LAS VEGAS – There’s no denying it’ll be a sad finish to a Hall of Fame career if Chicago’s Marian Hossa never plays again because of the type of skin allergy to his equipment that similarly ended former North Star Tom Reid’s playing days. But lots of teams, including the Wild, will be eyeballing how the league handles this situation with the Blackhawks.
Chicago has deep salary cap issues and by Hossa not retiring but instead saying he won’t play in the 2017-18 season, the Blackhawks could be permitted to put him on long-term injured reserve rather than suffer cap recapture penalties that would cause $3.675 million of dead cap space through 2021.
“Cap recapture” was implemented in the 2013 collective bargaining agreement to punish teams the league felt were circumventing the cap by signing players to backloaded deals the players conceivably never intended on playing. For instance, Hossa’s contract suddenly dips to a $1 million salary the next four years, a maneuver that lowered his cap hit to a workable $5.275 million.
Zach Parise and Ryan Suter, if they retire before their contracts expire in 2025, are two of 17 contracts that were hit with “cap recapture” retroactively even though their contract structures were within the rules of the previous CBA.
On Wednesday, Wild owner Craig Leipold said he was watching to see if the Hossa situation creates a loophole that can also assist other teams.
“The cap recapture issue with our players is a topic and a concern that we talk about a lot,” Leipold said. “I think at some point at the right time it will be addressed [with Commissioner Gary Bettman]. It’s clearly an important issue.”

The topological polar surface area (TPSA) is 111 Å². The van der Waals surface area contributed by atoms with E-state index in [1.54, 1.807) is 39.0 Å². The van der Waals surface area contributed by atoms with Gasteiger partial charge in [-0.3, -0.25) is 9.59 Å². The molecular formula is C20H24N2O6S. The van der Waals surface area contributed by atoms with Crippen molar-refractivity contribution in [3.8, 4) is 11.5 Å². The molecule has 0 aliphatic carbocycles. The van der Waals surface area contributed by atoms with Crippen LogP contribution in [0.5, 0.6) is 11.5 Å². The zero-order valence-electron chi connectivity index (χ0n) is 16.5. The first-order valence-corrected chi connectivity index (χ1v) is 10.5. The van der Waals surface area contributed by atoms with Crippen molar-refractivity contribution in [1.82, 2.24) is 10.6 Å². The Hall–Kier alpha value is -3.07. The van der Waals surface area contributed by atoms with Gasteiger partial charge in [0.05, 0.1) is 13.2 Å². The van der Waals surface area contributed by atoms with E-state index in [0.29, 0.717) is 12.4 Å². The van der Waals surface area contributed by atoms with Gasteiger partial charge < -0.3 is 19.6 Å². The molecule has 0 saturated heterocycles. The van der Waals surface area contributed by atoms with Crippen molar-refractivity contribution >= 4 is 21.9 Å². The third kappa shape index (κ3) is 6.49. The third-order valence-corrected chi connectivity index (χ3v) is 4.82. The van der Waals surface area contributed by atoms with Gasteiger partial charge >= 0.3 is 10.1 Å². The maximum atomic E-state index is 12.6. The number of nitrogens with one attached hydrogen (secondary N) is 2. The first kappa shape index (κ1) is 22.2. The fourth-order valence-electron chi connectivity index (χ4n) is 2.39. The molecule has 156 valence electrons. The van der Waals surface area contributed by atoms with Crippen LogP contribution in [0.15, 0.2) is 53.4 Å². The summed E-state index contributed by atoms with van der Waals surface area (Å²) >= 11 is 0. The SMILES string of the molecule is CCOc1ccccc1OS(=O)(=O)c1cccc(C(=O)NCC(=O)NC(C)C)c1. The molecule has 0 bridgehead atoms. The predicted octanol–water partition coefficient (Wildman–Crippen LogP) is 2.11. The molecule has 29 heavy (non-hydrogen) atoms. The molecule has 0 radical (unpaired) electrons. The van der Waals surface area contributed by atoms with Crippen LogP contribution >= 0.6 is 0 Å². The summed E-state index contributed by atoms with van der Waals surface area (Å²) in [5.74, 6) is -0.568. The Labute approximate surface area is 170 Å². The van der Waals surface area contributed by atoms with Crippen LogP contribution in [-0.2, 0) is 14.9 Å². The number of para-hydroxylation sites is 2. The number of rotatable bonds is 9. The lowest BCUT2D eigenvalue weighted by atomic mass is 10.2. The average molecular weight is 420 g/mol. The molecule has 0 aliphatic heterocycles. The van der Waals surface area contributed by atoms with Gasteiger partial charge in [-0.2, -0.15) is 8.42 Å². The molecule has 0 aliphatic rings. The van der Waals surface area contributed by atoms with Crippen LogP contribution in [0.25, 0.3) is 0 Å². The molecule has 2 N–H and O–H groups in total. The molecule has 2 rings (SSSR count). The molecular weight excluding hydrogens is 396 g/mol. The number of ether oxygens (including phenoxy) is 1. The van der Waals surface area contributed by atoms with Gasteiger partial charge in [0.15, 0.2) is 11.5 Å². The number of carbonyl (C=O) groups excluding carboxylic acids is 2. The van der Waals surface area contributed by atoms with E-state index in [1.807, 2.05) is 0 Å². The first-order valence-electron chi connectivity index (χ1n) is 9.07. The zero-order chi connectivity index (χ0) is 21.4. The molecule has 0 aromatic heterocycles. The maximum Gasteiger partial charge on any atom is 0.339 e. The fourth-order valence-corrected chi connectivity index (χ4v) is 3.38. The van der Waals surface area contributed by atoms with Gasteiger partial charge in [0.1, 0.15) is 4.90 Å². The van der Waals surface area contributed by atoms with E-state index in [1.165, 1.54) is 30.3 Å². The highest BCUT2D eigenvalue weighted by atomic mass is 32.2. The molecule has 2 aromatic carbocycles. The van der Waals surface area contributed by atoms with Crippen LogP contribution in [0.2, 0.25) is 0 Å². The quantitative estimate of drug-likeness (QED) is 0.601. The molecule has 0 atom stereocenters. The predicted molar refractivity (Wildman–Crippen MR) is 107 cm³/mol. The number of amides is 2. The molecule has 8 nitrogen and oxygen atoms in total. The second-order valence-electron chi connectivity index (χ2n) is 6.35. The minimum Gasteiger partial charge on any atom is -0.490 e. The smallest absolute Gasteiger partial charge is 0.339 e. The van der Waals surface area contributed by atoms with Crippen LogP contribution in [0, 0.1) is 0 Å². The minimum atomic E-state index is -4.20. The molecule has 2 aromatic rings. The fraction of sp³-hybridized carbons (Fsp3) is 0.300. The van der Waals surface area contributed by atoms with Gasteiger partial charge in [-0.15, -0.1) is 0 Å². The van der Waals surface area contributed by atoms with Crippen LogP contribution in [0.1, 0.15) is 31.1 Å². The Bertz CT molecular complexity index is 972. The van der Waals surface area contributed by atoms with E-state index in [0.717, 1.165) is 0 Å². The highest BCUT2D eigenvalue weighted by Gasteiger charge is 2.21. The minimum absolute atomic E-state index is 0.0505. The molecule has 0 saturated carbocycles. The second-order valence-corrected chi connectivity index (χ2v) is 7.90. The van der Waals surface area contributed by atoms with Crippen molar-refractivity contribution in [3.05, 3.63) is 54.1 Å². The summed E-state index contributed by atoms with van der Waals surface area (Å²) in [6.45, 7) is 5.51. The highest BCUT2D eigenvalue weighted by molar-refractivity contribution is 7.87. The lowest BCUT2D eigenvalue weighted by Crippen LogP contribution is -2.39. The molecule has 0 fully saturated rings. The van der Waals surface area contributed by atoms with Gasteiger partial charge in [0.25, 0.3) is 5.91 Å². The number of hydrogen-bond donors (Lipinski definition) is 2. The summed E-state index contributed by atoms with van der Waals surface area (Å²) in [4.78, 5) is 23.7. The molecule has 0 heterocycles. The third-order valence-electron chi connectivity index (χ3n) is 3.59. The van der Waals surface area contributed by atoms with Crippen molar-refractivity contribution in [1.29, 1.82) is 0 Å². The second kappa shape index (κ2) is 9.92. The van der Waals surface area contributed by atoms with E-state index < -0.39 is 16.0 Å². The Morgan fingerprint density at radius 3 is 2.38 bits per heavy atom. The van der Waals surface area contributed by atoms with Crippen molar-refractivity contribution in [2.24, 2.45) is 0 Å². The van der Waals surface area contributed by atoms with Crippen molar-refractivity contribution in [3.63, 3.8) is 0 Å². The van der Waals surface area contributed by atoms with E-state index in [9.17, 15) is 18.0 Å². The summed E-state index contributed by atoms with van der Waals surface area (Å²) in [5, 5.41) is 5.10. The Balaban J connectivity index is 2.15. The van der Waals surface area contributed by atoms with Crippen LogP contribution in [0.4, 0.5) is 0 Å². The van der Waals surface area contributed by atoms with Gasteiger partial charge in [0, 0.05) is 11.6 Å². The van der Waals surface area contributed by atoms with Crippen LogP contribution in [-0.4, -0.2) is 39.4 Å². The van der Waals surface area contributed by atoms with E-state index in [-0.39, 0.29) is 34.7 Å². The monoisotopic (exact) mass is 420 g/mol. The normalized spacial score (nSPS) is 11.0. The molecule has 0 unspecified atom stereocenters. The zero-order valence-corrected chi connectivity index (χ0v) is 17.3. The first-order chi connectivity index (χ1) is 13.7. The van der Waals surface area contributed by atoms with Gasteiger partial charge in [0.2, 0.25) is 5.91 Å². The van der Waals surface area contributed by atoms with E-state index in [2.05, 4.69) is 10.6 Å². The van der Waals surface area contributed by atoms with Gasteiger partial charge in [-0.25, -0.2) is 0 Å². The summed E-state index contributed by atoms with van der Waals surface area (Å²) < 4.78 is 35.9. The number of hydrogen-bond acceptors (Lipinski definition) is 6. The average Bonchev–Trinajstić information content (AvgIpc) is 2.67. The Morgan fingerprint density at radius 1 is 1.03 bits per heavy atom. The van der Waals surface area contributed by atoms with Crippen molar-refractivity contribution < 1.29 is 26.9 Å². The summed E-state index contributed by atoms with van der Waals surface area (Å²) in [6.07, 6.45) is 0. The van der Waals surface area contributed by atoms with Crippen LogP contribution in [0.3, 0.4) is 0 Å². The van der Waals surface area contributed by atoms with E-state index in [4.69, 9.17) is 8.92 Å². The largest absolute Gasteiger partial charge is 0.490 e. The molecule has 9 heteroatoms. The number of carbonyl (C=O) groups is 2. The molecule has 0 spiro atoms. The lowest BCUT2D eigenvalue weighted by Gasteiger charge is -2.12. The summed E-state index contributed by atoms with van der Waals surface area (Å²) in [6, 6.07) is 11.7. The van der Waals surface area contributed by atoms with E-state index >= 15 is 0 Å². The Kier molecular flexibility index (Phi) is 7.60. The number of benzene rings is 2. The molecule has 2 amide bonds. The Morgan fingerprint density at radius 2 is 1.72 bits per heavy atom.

Bettman said Wednesday he’s “more concerned with Marian Hossa’s medical condition. I assume he would play hockey if he could. So unless we have a reason, other than pure speculation, to think something is amiss, I’m not even thinking [of cap circumvention].”
Along with sponsors, Wild GM Chuck Fletcher and several members of the team’s business staff, Leipold went to dinner at a steakhouse at the Cosmopolitan on Tuesday night. He looked over and spotted across the restaurant Mikko Koivu and Mikael Granlund, with their significant others and another couple.
Leipold sneakily picked up their tab.
“Well, they were my guys,” Leipold said when asked if the gesture was true.
Asked how much the meal cost him, Leipold joked, “Let’s just say the wine must have been good.”
No awards for Wild
Wednesday night at the NHL Awards Show, Wild finalists Koivu (Selke Trophy) and Granlund (Lady Byng Trophy) finished on the outside looking in.
Koivu finished third behind fourth-time winner Patrice Bergeron and Ryan Kesler, and Granlund finished third behind winner Johnny Gaudreau and Vladimir Tarasenko.
Suter finished fifth in Norris Trophy voting, an award won by San Jose’s Brent Burns almost six years after being traded by the Wild.
Devan Dubnyk finished fifth in Vezina Trophy voting.
The rest of the Wild schedule will be announced at 2 p.m. Thursday, but the Wild will open its season as the first opponent of the Detroit Red Wings’ new Little Caesars Arena on Oct. 5. The Wild’s home opener is Oct. 14 against the Columbus Blues Jackets. The Wild also will open the Carolina Hurricanes’ home slate Oct. 7.
• According to sources, the Wild has informed Jordan Schroeder that the team won’t tender him a qualifying offer by Monday’s deadline. Unless the Wild changes its mind because of the recent trades of Tyler Graovac and Alex Tuch and departure of Erik Haula eating into its forward depth, Schroeder will become an unrestricted free agent July 1.
• The Wild plans to unveil its tweaked road white Adidas sweaters Friday. Fans can pre-order the jerseys, which will be available in September, on wild.com and all three Hockey Lodge locations.
• It seems like there’s a strong chance there will be a 32nd franchise in the future in Seattle; Bettman said the Board of Governors did not move forward with expansion during Wednesday’s meeting.